In a perfect world, everyone would be able to manage their own financial and investment life using no-load, low-fee mutual funds and ETFs. In fact, it’s a naive belief to which I clung for many years as a national financial talk show host. That belief was soundly dashed when investors, who confidently proclaimed their long-term investment conviction in the late 1990s, fled, panic-stricken, from stocks at the first sign of serious market weakness.
The cycle repeated in the last half of the 2000s. Masses of “investors” who fled stocks in 2000 and 2001, huddled in fear until 2006 or 2007. Within a few years, irrational fear magically transformed into reckless optimism. Enter the Great Recession of 2008. Rinse. Repeat. Ad infinitum.
I may be slow, but eventually I get it. If we want to build wealth, most of us need professional help. Even our good friend, Paul Merriman (author, columnist, and former investment advisor extraordinaire) proudly proclaims that he has a personal investment advisor to help him control his, sometimes misguided, emotions.
It’s likely that you need ongoing investment advice. How do you find the best?
This question lies at the core of everything we do as an investment firm. We understand how difficult it is to make informed decisions about investment advisors. First, the stakes are high. The quality of the selection or lack thereof can literally make or break your family’s fortune. Second, the choices are bewildering in number and complexity. With the glut of confusing jargon and conflicting views clamoring for your consideration, it’s hard to know who to trust.
A Wise Source for Intelligent Investors
A good place to start is with author, commentator and Wall Street Journal finance columnist Jason Zweig. Like us, he is a strong proponent of investing guided by rational evidence over reactionary emotions –which seems advisable no matter who may be helping you take care of the rest. We and many other evidence-based advisors respect Zweig for telling it like it is, with his mission (and ours) to serve as a “Safe haven for intelligent investors.”
What does Zweig have to say about the challenge of selecting an advisor relationship that is right for you? In “Full Disclosure: Is Your Advisor Hiding Something,” he observed: “So how can you make sure you know everything you need to know about a financial adviser before you hire him? You can’t. While most advisers are undoubtedly honest, the few who aren’t can always find clever ways to hide another skeleton in an already bulging closet.”
And there’s the crux of the challenge. We know that we are fully committed in principle and practice to serving your highest financial interests, even ahead of our own … but how in the world do we prove it? And how do you, the investor, believe it?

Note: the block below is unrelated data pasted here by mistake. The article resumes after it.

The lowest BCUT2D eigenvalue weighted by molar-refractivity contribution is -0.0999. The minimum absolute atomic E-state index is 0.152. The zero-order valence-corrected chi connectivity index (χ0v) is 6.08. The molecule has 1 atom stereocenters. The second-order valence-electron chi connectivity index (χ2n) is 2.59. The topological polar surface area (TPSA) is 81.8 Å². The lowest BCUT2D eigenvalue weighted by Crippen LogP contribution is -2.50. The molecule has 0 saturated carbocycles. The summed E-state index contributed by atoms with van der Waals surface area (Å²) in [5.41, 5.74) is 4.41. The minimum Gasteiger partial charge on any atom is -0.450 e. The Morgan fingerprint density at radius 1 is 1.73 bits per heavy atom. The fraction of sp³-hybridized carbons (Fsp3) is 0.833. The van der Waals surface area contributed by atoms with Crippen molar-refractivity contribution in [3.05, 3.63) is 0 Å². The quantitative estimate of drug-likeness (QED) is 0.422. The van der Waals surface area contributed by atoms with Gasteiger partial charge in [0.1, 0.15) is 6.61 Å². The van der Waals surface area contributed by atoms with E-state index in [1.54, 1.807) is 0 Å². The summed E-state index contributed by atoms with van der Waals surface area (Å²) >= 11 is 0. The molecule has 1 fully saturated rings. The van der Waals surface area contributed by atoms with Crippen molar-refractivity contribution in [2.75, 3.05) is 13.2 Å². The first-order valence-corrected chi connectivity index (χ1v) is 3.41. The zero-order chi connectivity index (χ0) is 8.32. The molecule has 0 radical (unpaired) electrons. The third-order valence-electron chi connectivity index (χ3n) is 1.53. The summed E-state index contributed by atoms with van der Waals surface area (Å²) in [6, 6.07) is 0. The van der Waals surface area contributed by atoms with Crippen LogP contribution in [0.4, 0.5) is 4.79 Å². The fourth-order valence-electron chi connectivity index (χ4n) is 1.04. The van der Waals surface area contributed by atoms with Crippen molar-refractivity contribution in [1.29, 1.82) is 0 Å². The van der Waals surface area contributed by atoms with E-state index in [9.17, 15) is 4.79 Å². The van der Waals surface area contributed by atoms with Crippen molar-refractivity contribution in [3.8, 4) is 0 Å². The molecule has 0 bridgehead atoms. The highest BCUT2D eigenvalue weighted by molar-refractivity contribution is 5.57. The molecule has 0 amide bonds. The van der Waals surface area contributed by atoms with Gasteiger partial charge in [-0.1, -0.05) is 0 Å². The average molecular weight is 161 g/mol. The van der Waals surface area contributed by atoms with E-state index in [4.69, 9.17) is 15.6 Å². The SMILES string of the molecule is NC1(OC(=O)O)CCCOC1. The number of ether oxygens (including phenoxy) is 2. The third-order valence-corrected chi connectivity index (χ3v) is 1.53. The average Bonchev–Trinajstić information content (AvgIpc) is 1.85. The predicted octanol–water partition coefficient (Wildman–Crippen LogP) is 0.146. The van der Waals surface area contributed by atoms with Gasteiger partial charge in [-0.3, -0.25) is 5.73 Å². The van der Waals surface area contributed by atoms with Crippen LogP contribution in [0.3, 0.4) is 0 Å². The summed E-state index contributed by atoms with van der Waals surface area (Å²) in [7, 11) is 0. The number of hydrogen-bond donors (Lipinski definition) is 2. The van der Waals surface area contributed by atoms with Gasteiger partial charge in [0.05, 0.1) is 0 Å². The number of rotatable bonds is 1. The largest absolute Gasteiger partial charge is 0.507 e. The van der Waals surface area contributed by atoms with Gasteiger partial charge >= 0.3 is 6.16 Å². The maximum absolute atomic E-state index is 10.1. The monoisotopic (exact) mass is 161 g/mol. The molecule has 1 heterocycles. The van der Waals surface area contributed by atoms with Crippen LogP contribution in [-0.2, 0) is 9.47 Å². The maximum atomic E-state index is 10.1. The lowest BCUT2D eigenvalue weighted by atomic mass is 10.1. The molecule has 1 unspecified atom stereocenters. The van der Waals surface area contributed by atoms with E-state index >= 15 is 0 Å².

Zweig’s objective column offers some helpful tips on the due diligence that you can and should do when considering a new advisor relationship or reviewing an existing one. He advises you to:
Google It – Use your favorite search engine to periodically check up on what the virtual world has to say about your advisor or would-be advisor. Search on both the individual and firm names. Make sure you’ve got the right person or firm in your hits, especially if the name is a relatively common one, and remember that some resources will be of higher quality than others.
Check the Reports – Advisors in the U.S. are required to disclose a number of important details worth knowing about themselves. Whether registered with their state or the Securities Exchange Commission (SEC), Registered Investment Advisor firms must file a Form ADV that is typically available on the SEC’s Investment Adviser Public Disclosure website. ADV “Part 2 Brochures” are meant to serve as the closer-to-plain-English version of the adviser’s full report, so you may want to start there. Here is our form ADV. Most current and former brokers and advisors should also be listed in FINRA’s BrokerCheck system, where additional details and disclosures may be found.
Just Ask – Last but certainly not least, any reputable advisor should relish your candid inquiries, no matter how detailed, direct or seemingly delicate they may be. If the response underwhelms – if it’s incomplete, confusing, defensive or otherwise lacking – this may indicate an ill-fitting relationship, even if everything else checks out fine. Remember, it’s not only what an advisor knows, but how comfortable you will be working with the individual and his or her team over the long haul. If responses to your important questions feel stilted or incomplete – with either or both of you, if you are a couple – it’s unlikely you’ll end up living happily ever after in the relationship.
Next Time: Doing Your Due Diligence
In conducting your due diligence described above, the next logical question is: What should you be looking for? What are the qualities that anyone seeking to advise you about your wealth should be able to show and tell? What are the warning flags that warrant either closer inspection or immediate rejection? We’ll take a closer look at these questions in the next part of this series.